New Delhi: India notified the highest number of 24.04 lakh tuberculosis cases last year as against an estimated 26.9 lakh cases by WHO, indicating that around three lakh patients missed out from the national TB programme, according to an annual report on the disease released on Wednesday.
The India TB Report 2020 stated that 79,144 deaths due to tuberculosis were reported in 2019, which is much lower than the WHO estimate of 4.4 lakh fatalities, officials said.
According to them, the “missing cases” — the gap between estimated incidences and notified cases — has drastically reduced from over 10 lakh in 2017 to 2.9 lakh in 2019 through greater engagement with private healthcare sector along with other initiatives.
Around 24.04 lakh TB patients were notified in 2019, registering 14 per cent increase over the previous year while the private sector saw an increase of around 35 per cent with 6.78 lakh tuberculosis patients notified, officials said.
Launching the annual report, Union Health Minister Harsh Vardhan commended the collective efforts of all involved in the task, and said the government was committed to eliminating tuberculosis from the country by 2025, five years ahead of the global target.
To align with the ambitious goal, the programme has been renamed from Revised National Tuberculosis Control Programme (RNTCP) to National Tuberculosis Elimination Programme (NTEP), he said.
On the basis of the score in State TB Index, Gujarat, Andhra Pradesh and Himachal Pradesh were the top three best-performing states for tuberculosis control under the category of states with 50 lakh population.
Tripura and Nagaland were best-performing in the category of states having less than 50 lakh population. Dadra and Nagar Haveli, and Daman and Diu were selected as the best performing Union Territories.
“The ranking will surely encourage all states and UTs to improve their performance to attain their targets. Early accurate diagnosis followed by prompt appropriate treatment is vital for ending TB. The National TB Elimination Programme has expanded both the laboratory network as well as diagnostic facilities to cover the entire country,” Vardhan said.
About the stigma attached to TB patients in the country, which is hampering the fight against the disease, Vardhan said, “We as a nation, need to come together to fight tuberculosis and the stigma surrounding it so that every TB patient can seek care with dignity and without discrimination. The community must act as a wellspring of support and comfort for a patient.”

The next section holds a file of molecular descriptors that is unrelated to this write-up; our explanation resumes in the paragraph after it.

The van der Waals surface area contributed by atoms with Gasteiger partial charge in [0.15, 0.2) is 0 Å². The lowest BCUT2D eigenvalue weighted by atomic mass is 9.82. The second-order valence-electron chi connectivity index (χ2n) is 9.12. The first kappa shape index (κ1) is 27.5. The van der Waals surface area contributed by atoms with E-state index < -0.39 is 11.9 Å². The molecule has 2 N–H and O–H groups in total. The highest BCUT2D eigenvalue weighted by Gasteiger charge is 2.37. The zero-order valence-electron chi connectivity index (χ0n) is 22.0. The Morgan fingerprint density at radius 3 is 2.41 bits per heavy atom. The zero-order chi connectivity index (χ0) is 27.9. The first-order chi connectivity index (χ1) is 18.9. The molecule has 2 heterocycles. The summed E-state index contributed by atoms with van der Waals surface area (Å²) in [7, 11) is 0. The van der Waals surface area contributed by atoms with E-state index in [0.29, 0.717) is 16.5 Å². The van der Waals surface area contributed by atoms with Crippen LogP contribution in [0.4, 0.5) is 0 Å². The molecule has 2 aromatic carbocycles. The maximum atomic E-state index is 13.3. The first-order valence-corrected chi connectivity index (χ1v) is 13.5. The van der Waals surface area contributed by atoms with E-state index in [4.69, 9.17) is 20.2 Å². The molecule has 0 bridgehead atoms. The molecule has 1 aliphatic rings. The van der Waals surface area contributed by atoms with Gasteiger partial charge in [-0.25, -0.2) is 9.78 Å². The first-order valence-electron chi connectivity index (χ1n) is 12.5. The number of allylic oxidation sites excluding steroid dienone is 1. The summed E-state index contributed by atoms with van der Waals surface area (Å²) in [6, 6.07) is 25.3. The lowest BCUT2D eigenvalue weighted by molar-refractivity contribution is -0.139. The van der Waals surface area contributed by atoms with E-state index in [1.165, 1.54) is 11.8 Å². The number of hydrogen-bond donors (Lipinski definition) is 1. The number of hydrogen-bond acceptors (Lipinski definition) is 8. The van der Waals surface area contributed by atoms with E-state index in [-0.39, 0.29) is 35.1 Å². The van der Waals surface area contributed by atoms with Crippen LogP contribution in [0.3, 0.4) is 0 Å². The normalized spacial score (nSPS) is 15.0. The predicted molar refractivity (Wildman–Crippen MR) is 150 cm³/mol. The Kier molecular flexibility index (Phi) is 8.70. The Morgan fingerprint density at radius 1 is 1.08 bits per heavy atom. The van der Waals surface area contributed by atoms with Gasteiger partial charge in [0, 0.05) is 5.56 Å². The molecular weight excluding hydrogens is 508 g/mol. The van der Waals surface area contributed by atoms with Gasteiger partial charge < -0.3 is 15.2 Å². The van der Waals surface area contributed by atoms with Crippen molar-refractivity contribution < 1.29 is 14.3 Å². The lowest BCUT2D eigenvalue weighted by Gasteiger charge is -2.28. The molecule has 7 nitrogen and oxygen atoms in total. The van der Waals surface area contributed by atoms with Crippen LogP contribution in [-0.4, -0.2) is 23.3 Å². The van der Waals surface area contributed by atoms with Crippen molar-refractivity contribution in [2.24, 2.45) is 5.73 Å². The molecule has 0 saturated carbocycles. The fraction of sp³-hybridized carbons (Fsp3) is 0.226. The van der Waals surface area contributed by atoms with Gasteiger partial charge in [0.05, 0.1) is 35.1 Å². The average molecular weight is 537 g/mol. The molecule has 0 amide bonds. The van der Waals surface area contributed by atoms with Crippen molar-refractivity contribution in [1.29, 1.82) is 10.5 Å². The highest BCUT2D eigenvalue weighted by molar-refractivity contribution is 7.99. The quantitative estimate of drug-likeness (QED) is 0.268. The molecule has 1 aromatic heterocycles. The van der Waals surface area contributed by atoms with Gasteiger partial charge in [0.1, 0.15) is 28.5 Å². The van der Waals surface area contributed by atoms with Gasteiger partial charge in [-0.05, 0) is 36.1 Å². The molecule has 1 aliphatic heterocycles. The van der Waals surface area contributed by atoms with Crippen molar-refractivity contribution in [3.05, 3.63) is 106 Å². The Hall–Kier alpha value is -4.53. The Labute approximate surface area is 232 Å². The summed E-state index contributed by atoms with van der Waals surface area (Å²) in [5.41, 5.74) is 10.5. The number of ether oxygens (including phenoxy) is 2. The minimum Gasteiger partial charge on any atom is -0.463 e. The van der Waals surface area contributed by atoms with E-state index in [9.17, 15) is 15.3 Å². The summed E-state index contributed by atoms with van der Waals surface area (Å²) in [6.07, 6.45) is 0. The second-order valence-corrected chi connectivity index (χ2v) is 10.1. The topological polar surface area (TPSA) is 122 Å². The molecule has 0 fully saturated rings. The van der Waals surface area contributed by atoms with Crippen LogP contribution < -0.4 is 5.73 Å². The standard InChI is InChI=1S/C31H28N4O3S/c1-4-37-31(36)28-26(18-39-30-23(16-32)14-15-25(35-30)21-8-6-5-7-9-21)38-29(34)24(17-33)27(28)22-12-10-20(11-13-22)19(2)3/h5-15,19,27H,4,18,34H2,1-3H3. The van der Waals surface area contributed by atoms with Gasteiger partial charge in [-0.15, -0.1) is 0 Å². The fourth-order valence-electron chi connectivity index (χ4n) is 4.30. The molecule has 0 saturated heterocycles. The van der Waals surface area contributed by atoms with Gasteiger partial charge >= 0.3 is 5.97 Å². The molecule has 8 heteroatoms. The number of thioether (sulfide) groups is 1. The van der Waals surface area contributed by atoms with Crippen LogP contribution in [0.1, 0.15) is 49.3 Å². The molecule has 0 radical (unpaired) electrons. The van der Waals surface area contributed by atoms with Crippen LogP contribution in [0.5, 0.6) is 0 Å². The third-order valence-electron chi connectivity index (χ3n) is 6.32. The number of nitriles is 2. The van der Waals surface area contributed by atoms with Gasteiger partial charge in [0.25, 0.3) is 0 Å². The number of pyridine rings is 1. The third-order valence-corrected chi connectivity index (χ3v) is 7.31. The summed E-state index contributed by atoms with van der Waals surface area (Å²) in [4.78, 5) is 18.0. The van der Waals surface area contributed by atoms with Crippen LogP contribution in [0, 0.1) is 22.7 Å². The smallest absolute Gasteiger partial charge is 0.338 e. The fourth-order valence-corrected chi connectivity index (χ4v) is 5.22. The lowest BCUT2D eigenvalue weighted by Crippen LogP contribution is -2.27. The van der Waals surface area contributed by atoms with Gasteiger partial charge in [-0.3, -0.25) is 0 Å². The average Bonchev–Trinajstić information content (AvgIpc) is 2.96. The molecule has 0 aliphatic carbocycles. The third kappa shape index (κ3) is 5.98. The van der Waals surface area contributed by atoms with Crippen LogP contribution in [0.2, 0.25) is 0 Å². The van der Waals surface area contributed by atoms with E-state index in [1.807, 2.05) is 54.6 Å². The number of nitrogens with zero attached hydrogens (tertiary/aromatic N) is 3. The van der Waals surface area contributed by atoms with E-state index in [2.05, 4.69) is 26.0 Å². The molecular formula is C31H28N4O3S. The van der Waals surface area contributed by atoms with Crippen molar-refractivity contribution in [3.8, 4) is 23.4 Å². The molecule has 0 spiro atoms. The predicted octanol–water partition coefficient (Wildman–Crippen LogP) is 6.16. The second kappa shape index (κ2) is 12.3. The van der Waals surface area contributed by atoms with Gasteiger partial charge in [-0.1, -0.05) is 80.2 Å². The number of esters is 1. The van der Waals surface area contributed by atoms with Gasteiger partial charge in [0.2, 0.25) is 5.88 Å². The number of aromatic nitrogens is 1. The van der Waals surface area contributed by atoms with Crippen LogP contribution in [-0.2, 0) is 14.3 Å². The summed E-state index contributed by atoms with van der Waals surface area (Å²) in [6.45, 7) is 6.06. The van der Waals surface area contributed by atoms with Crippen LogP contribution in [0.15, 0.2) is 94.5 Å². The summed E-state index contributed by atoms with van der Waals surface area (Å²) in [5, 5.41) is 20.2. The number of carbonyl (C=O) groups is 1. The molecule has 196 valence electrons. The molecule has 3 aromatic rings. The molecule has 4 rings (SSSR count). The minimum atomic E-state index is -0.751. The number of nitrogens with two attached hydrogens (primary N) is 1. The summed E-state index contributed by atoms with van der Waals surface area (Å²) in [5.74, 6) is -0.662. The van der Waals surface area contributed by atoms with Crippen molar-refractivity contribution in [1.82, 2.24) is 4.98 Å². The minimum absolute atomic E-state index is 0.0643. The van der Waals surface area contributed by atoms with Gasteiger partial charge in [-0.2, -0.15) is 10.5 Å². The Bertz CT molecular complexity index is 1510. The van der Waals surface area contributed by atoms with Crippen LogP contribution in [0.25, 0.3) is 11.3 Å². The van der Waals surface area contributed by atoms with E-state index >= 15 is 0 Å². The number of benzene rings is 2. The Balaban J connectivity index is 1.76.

He underscored the crucial contribution the private sector can make to the national TB programme by mandatory tuberculosis notification and providing quality care.
The salient feature of this year is that for the first time Central TB Division (CTD) introduced a quarterly ranking on TB elimination efforts by all the states and UTs.
Treatment linkage of drug-resistant TB patients, HIV testing of tuberculosis patients, nutritional assistance to in the form of NIKSHAY Poshan Yojana (DBT), Universal Drug Susceptibility Testing (UDST) coverage among notified patients, TB Preventive Therapy (TPT) coverage and financial expenditure are included in the assessment criteria, the Union health minister said.
According to the report, similar to the previous year’s trends over half of the total TB cases were notified from five states — Uttar Pradesh 20 per cent, Maharashtra nine per cent, Madhya Pradesh eight per cent, Rajasthan and Bihar both seven per cent.
Due to easy availability of molecular diagnostics, the proportion of children diagnosed with TB increased to eight per cent in 2019 compared to six per cent in 2018, the ministry said in a statement.
Also, the provision of HIV testing for all notified TB patients increased from 67 per cent in 2018 to 81 per cent in 2019, it said.
Expansion of treatment services has resulted in a 12 per cent improvement in the treatment success rate of notified patients. For 2019, it is 81 per cent compared to 69 per cent the previous year.